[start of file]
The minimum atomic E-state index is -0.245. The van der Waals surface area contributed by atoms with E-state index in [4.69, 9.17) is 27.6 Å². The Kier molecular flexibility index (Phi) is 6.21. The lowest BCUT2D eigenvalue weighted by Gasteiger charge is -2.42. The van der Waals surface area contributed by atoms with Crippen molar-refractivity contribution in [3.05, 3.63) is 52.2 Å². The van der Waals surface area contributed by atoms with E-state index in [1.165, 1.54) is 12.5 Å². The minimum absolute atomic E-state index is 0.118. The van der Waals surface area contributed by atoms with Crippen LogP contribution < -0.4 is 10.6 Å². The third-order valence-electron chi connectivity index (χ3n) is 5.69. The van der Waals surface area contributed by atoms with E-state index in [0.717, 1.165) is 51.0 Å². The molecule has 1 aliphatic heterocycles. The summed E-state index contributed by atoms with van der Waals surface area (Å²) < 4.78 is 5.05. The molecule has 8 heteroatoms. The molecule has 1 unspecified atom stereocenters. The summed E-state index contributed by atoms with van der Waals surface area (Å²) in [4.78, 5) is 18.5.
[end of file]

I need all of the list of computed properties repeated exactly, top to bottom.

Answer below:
The minimum atomic E-state index is -0.245. The van der Waals surface area contributed by atoms with E-state index in [4.69, 9.17) is 27.6 Å². The Kier molecular flexibility index (Phi) is 6.21. The lowest BCUT2D eigenvalue weighted by Gasteiger charge is -2.42. The van der Waals surface area contributed by atoms with Crippen molar-refractivity contribution in [3.05, 3.63) is 52.2 Å². The van der Waals surface area contributed by atoms with E-state index in [1.165, 1.54) is 12.5 Å². The minimum absolute atomic E-state index is 0.118. The van der Waals surface area contributed by atoms with Crippen LogP contribution < -0.4 is 10.6 Å². The third-order valence-electron chi connectivity index (χ3n) is 5.69. The van der Waals surface area contributed by atoms with E-state index in [0.717, 1.165) is 51.0 Å². The molecule has 1 aliphatic heterocycles. The summed E-state index contributed by atoms with van der Waals surface area (Å²) < 4.78 is 5.05. The molecule has 8 heteroatoms. The molecule has 1 unspecified atom stereocenters. The summed E-state index contributed by atoms with van der Waals surface area (Å²) in [4.78, 5) is 18.5.